There are several things that make Sith the best movie in the prequel trilogy and a good movie regardless. The story has a singular focus on Anakin Skywalker (Hayden Christensen), and all the other subplots, from the Clone Wars to the Trade Federation, finally find a way to tie into his story without Lucas having to force him into theirs. The themes are stronger than before, with Lucas finally plunging bravely into Anakin’s darkness – it’s too late to understand him or sympathize with his journey, but we’re no longer called upon to do so: instead, Lucas merely asks us to marvel at the horror and spectacle of it all. And isn’t that what moviegoers do best? And there are several scenes, characters and plot-points here that are among the strongest in the entire franchise.

The first and least surprising of many revelations is Ian McDiarmid as Chancellor Palpatine a.k.a Darth Sidious. While Phantom Menace and Clones wasted the actor’s talents on rambling monologues about trade reform and taxation, he was gifted some of the trilogy’s best dialogue in Sith – where he also finally gets to shed his disguise and become the horrible, cackling, wild-eyed goblin we all know and love. In the scenes immediately preceding his grotesque transformation, where he slowly but surely seduces Anakin over to the Dark Side of the Force, McDiarmid is at his finest: a silver-tongued charlatan selling the promise of immortality with ease, grace and dignity. As the film’s title suggests, the power of the Sith has grown unstoppable: despite there only ever being two Sith Lords at a time, their ability to manipulate is their greatest weapon, as we learn that Palpatine has been using lies and deception to grow stronger in the Senate, until he finally takes the mantle of Emperor, and begins his reign of terror. And he has help from all over the galaxy, even briefly from Count Dooku (Christopher Lee) who fails him early in the film and is executed by Anakin, and the legendary General Grievous (voiced by Matthew Wood), a lightsaber-wielding quadrupedal cyborg with a nasty cough, who lurches his way through a series of epic battles. And the Emperor’s most secret weapon, and the one which ultimately gives him the advantage over his age-old enemy, is Order 66.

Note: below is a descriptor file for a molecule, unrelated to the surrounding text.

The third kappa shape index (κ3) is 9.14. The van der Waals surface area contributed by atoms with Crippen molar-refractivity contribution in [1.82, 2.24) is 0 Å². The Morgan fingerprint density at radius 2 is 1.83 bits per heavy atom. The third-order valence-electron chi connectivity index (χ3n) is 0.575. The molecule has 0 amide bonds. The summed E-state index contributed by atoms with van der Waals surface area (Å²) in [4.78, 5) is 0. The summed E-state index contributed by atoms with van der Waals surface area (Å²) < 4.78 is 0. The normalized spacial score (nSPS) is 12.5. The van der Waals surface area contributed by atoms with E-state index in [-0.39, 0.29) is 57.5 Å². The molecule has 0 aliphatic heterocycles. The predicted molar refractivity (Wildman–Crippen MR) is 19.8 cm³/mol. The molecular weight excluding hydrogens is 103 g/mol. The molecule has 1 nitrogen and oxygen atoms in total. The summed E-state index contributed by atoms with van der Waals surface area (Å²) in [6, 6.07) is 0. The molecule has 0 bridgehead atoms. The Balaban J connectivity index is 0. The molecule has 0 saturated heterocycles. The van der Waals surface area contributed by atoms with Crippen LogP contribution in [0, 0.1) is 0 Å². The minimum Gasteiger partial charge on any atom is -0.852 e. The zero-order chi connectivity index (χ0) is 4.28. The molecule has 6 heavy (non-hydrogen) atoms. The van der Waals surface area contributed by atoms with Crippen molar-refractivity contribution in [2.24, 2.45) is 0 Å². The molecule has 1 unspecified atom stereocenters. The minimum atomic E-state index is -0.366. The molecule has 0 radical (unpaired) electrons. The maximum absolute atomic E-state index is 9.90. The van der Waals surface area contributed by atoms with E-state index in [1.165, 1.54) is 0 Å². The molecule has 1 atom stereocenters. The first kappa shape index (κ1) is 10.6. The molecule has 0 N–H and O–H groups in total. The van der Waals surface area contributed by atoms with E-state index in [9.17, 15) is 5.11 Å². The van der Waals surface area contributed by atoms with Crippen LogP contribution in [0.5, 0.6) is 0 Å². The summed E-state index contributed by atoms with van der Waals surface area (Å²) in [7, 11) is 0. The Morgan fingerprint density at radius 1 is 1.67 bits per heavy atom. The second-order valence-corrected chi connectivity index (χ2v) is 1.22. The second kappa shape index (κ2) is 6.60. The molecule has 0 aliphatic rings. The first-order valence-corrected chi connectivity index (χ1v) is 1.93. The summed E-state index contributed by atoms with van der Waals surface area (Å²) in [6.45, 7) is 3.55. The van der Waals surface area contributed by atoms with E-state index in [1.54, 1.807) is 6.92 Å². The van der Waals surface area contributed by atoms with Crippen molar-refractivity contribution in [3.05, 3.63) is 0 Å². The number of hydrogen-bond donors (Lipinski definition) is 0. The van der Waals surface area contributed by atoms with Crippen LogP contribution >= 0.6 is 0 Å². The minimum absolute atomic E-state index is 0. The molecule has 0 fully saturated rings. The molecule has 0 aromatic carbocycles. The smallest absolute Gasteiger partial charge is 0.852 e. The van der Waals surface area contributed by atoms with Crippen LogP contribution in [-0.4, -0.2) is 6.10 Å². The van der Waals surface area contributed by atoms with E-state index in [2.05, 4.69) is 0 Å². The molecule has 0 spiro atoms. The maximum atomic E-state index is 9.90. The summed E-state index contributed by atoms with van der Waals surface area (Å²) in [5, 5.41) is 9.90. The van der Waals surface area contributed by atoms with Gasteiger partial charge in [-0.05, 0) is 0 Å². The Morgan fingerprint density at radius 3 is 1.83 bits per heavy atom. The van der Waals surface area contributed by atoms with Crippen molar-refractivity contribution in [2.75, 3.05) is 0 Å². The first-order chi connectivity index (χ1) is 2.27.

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It’s one of those scenes that screams “instant classic”. Though we had heard of the Purge that wiped out thousands of Jedi across the galaxy, seeing it was something else entirely: John Williams’ haunting music, the beautiful imagery, and the sheer nightmare of watching vast clone armies turn against their commanders at the push of a button. Honestly, it’s even more painful to watch than the Battle of Helm’s Deep in The Lord Of The Rings, where the Elves of Lórien are brutally slaughtered in battle, because of how quickly and easily this massacre is carried out: from Plo Koon’s violent death, blown to pieces in the explosion of his spacecraft, to Aayla Secura gunned down before she could even comprehend the click of loaded blaster-guns behind her, her body tumbling peacefully into a field of giant flowers. Only a handful of Jedi escape the purge, whether through their own quick-thinking – as in the case of Yoda (voiced by Frank Oz) – or because of a very helpful accident, as with Obi-Wan Kenobi (Ewan McGregor).